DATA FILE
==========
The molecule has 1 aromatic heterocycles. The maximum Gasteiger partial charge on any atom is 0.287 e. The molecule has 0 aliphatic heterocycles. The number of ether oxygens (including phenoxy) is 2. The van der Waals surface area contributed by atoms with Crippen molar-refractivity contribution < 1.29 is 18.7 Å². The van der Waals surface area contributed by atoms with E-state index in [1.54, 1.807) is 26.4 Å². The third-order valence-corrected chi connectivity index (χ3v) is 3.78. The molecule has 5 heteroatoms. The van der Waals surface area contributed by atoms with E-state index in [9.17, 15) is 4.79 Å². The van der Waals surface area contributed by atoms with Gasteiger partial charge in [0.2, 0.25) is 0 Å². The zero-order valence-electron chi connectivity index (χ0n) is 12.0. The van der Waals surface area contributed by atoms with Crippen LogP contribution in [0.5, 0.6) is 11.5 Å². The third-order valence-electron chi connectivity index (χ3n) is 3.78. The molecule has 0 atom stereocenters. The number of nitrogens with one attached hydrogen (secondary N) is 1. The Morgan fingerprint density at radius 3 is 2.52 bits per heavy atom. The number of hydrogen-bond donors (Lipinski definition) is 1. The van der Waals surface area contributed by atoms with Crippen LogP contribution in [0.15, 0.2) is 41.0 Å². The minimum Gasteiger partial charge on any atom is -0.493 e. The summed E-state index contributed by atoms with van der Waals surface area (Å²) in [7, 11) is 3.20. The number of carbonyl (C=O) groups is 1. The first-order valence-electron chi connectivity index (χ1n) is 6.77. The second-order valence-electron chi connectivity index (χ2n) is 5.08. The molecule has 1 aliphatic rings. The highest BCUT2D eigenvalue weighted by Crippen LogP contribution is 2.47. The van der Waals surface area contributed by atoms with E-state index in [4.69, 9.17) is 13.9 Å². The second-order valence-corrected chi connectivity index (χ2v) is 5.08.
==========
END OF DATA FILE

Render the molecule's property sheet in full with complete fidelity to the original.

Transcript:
The molecule has 1 aromatic heterocycles. The maximum Gasteiger partial charge on any atom is 0.287 e. The molecule has 0 aliphatic heterocycles. The number of ether oxygens (including phenoxy) is 2. The van der Waals surface area contributed by atoms with Crippen molar-refractivity contribution < 1.29 is 18.7 Å². The van der Waals surface area contributed by atoms with E-state index in [1.54, 1.807) is 26.4 Å². The third-order valence-corrected chi connectivity index (χ3v) is 3.78. The molecule has 5 heteroatoms. The van der Waals surface area contributed by atoms with E-state index in [9.17, 15) is 4.79 Å². The van der Waals surface area contributed by atoms with Gasteiger partial charge in [0.2, 0.25) is 0 Å². The zero-order valence-electron chi connectivity index (χ0n) is 12.0. The van der Waals surface area contributed by atoms with Crippen LogP contribution in [0.5, 0.6) is 11.5 Å². The third-order valence-electron chi connectivity index (χ3n) is 3.78. The molecule has 0 atom stereocenters. The number of nitrogens with one attached hydrogen (secondary N) is 1. The Morgan fingerprint density at radius 3 is 2.52 bits per heavy atom. The number of hydrogen-bond donors (Lipinski definition) is 1. The van der Waals surface area contributed by atoms with Crippen LogP contribution in [0.15, 0.2) is 41.0 Å². The minimum Gasteiger partial charge on any atom is -0.493 e. The summed E-state index contributed by atoms with van der Waals surface area (Å²) in [7, 11) is 3.20. The number of carbonyl (C=O) groups is 1. The first-order valence-electron chi connectivity index (χ1n) is 6.77. The second-order valence-electron chi connectivity index (χ2n) is 5.08. The molecule has 1 aliphatic rings. The highest BCUT2D eigenvalue weighted by Crippen LogP contribution is 2.47. The van der Waals surface area contributed by atoms with E-state index in [4.69, 9.17) is 13.9 Å². The second-order valence-corrected chi connectivity index (χ2v) is 5.08.